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Related to neckcloth: cravat
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  • noun

Synonyms for neckcloth

an ornamental white cravat


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References in classic literature ?
He was very cleanly dressed, in a blue coat, striped waistcoat, and nankeen trousers; and his fine frilled shirt and cambric neckcloth looked unusually soft and white, reminding my strolling fancy (I call to mind) of the plumage on the breast of a swan.
Mr Clennam, would you oblige me--hum--with a blue neckcloth you will find in that drawer at your elbow.
He then took off and folded up his coat, waistcoat, and neckcloth, and slowly drawing on his tasselled nightcap, secured it firmly on his head, by tying beneath his chin the strings which he always had attached to that article of dress.
A VERY stout, puffy man, in buckskins and Hessian boots, with several immense neckcloths that rose almost to his nose, with a red striped waistcoat and an apple green coat with steel buttons almost as large as crown pieces (it was the morning costume of a dandy or blood of those days) was reading the paper by the fire when the two girls entered, and bounced off his arm-chair, and blushed excessively, and hid his entire face almost in his neckcloths at this apparition.
It was not until Lestrade succeeded in getting his hand inside his neckcloth and half-strangling him that we made him realize that his struggles were of no avail; and even then we felt no security until we had pinioned his feet as well as his hands.
A gold-headed cane, of rare Oriental wood, added materially to the high respectability of his aspect, as did also a neckcloth of the utmost snowy purity, and the conscientious polish of his boots.
From the silk, Mr Tix transferred his admiration to some elegant articles of wearing apparel, while Mr Scaley adjusted his neckcloth, at leisure, before the glass, and afterwards, aided by its reflection, proceeded to the minute consideration of a pimple on his chin; in which absorbing occupation he was yet engaged, when Madame Mantalini, entering the room, uttered an exclamation of surprise which roused him.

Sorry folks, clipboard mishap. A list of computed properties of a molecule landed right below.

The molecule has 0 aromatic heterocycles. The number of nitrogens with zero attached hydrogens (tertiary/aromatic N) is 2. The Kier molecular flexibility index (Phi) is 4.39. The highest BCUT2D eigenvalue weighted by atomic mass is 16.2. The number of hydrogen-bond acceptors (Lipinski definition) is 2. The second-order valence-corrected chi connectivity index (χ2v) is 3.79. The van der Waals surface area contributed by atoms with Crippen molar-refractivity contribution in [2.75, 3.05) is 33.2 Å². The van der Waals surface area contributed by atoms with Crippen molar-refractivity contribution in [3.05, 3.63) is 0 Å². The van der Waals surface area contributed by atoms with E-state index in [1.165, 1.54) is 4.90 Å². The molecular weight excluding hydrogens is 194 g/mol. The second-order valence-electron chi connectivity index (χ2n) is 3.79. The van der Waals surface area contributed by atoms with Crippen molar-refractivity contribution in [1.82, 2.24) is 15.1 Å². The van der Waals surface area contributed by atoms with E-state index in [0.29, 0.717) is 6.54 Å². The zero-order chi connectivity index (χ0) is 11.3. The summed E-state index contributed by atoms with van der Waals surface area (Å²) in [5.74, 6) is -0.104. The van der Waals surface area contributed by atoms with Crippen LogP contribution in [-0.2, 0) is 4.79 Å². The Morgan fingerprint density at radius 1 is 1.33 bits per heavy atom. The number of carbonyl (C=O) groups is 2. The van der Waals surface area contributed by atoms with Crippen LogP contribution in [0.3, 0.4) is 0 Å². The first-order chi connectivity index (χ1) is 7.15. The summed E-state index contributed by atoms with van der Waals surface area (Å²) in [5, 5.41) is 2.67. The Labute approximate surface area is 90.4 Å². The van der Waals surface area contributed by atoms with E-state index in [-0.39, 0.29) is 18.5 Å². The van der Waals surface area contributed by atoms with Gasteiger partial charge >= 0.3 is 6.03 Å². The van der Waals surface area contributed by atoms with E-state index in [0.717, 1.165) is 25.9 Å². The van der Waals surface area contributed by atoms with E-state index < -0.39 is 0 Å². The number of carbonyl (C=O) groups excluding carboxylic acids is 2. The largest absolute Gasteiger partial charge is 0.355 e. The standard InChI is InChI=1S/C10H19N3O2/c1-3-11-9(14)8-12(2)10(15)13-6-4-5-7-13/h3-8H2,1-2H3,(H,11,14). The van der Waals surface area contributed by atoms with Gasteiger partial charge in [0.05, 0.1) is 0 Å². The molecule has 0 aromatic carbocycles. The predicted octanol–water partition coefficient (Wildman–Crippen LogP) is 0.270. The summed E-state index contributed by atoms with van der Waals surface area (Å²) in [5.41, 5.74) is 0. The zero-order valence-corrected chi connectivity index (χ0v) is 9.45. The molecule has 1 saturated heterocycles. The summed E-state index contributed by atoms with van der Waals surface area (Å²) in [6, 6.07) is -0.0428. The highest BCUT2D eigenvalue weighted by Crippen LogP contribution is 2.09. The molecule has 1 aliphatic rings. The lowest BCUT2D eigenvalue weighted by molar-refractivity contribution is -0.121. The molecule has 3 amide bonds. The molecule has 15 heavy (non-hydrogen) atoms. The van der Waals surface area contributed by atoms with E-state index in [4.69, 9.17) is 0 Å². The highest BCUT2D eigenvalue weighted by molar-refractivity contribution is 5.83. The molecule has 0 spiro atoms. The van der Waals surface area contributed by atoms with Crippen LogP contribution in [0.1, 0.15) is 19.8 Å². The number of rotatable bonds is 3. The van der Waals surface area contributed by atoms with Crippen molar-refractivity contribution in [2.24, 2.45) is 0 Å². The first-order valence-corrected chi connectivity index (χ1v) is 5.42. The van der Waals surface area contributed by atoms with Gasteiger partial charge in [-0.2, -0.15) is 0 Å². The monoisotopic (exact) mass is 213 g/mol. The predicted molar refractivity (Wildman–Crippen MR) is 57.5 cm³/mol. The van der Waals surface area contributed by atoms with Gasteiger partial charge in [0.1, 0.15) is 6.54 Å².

If I were to make an extra crease in my neckcloth, he would think it worth noticing!'
Self-Portrait, in Blue Neckcloth, 1873, John Ruskin (1819-1900), in watercolour on paper, 35.3x25.3cm.
Such formed one of Lawyer Covert's beginnings in life, under the tutoring of his precious parent--who was withal a sanctified man, wore a white neckcloth, and wouldn't have taken the name of the Lord in vain, on any account.
[Poor Betty had her cap and neckcloth pulled off, her nose broken, and looked like a mad thing.
Chardin has a sense for the particularity of her clothing, which would have been beneath Michelangelo: Her voluminous blue apron, her striped skirt and neckcloth, her flounced cap and pointed shoes correspond to the personality he teases out of utensils and furniture.
As befits a man who made his fortune in the wholesale hardware trade, Gradgrind has a "hard set" mouth, a head all covered with knobs like the "crust of a plum pie," an "unbending, utilitarian, matter-of-fact" face, and an "inflexible, dry, and dictatorial" voice, while sartorially his "stubborn fact" of a neckcloth grasps him "unaccommodating[ly]" by the throat (1, 100).